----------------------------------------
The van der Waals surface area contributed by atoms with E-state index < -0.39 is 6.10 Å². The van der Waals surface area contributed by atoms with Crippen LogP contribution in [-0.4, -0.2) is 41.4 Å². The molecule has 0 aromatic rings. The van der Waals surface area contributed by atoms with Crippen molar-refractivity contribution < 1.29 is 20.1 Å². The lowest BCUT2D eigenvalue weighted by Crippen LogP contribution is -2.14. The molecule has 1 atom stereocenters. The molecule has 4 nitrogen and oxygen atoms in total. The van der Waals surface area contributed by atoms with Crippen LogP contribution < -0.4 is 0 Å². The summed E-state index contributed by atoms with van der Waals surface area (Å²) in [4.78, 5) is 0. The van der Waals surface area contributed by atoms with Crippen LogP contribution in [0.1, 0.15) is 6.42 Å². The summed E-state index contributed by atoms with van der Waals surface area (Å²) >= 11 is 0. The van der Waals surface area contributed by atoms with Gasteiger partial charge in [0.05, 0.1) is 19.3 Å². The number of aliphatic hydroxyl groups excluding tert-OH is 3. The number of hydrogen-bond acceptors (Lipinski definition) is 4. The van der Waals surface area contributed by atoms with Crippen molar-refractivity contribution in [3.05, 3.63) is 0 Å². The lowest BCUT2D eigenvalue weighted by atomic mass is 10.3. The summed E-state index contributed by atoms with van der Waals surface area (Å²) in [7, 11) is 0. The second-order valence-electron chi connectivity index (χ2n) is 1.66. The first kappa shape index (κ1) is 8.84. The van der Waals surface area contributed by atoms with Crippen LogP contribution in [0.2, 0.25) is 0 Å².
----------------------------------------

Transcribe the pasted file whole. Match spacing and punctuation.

The van der Waals surface area contributed by atoms with E-state index < -0.39 is 6.10 Å². The van der Waals surface area contributed by atoms with Crippen LogP contribution in [-0.4, -0.2) is 41.4 Å². The molecule has 0 aromatic rings. The van der Waals surface area contributed by atoms with Crippen molar-refractivity contribution < 1.29 is 20.1 Å². The lowest BCUT2D eigenvalue weighted by Crippen LogP contribution is -2.14. The molecule has 1 atom stereocenters. The molecule has 4 nitrogen and oxygen atoms in total. The van der Waals surface area contributed by atoms with Crippen LogP contribution < -0.4 is 0 Å². The summed E-state index contributed by atoms with van der Waals surface area (Å²) in [4.78, 5) is 0. The van der Waals surface area contributed by atoms with Crippen LogP contribution in [0.1, 0.15) is 6.42 Å². The summed E-state index contributed by atoms with van der Waals surface area (Å²) >= 11 is 0. The van der Waals surface area contributed by atoms with Gasteiger partial charge in [0.05, 0.1) is 19.3 Å². The number of aliphatic hydroxyl groups excluding tert-OH is 3. The number of hydrogen-bond acceptors (Lipinski definition) is 4. The van der Waals surface area contributed by atoms with Crippen molar-refractivity contribution in [3.05, 3.63) is 0 Å². The lowest BCUT2D eigenvalue weighted by atomic mass is 10.3. The summed E-state index contributed by atoms with van der Waals surface area (Å²) in [7, 11) is 0. The second-order valence-electron chi connectivity index (χ2n) is 1.66. The first kappa shape index (κ1) is 8.84. The van der Waals surface area contributed by atoms with Crippen LogP contribution in [0.2, 0.25) is 0 Å².